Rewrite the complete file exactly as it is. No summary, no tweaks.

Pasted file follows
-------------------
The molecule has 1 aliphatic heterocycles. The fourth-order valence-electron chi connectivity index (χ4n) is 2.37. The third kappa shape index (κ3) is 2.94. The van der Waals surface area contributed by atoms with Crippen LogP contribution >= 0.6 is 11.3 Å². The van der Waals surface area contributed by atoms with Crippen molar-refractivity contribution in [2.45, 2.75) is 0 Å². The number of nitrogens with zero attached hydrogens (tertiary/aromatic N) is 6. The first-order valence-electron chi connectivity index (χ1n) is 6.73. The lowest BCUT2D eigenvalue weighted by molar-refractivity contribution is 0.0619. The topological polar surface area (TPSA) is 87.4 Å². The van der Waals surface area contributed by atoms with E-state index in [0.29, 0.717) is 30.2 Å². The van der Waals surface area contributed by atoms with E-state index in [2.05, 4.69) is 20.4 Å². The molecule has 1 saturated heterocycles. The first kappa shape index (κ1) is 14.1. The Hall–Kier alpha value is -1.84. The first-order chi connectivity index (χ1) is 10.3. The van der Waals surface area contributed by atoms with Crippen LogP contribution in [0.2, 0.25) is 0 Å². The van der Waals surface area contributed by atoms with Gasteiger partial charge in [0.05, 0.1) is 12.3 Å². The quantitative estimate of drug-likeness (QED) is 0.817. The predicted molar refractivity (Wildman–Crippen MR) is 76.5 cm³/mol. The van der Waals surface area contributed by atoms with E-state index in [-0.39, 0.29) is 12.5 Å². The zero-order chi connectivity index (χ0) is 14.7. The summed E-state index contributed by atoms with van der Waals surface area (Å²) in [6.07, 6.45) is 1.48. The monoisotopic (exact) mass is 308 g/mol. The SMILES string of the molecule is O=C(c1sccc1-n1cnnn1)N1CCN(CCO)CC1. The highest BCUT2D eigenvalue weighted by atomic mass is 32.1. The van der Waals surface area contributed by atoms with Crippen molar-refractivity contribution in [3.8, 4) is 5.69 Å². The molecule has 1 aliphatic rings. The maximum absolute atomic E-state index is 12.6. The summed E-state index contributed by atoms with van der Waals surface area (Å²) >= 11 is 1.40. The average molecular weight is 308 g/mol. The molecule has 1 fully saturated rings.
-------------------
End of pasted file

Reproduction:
The molecule has 1 aliphatic heterocycles. The fourth-order valence-electron chi connectivity index (χ4n) is 2.37. The third kappa shape index (κ3) is 2.94. The van der Waals surface area contributed by atoms with Crippen LogP contribution >= 0.6 is 11.3 Å². The van der Waals surface area contributed by atoms with Crippen molar-refractivity contribution in [2.45, 2.75) is 0 Å². The number of nitrogens with zero attached hydrogens (tertiary/aromatic N) is 6. The first-order valence-electron chi connectivity index (χ1n) is 6.73. The lowest BCUT2D eigenvalue weighted by molar-refractivity contribution is 0.0619. The topological polar surface area (TPSA) is 87.4 Å². The van der Waals surface area contributed by atoms with E-state index in [0.29, 0.717) is 30.2 Å². The van der Waals surface area contributed by atoms with E-state index in [2.05, 4.69) is 20.4 Å². The molecule has 1 saturated heterocycles. The first kappa shape index (κ1) is 14.1. The Hall–Kier alpha value is -1.84. The first-order chi connectivity index (χ1) is 10.3. The van der Waals surface area contributed by atoms with Crippen LogP contribution in [0.2, 0.25) is 0 Å². The van der Waals surface area contributed by atoms with Gasteiger partial charge in [0.05, 0.1) is 12.3 Å². The quantitative estimate of drug-likeness (QED) is 0.817. The predicted molar refractivity (Wildman–Crippen MR) is 76.5 cm³/mol. The van der Waals surface area contributed by atoms with E-state index in [-0.39, 0.29) is 12.5 Å². The zero-order chi connectivity index (χ0) is 14.7. The summed E-state index contributed by atoms with van der Waals surface area (Å²) in [6.07, 6.45) is 1.48. The monoisotopic (exact) mass is 308 g/mol. The SMILES string of the molecule is O=C(c1sccc1-n1cnnn1)N1CCN(CCO)CC1. The highest BCUT2D eigenvalue weighted by atomic mass is 32.1. The van der Waals surface area contributed by atoms with Crippen molar-refractivity contribution in [3.8, 4) is 5.69 Å². The molecule has 1 aliphatic rings. The maximum absolute atomic E-state index is 12.6. The summed E-state index contributed by atoms with van der Waals surface area (Å²) >= 11 is 1.40. The average molecular weight is 308 g/mol. The molecule has 1 fully saturated rings.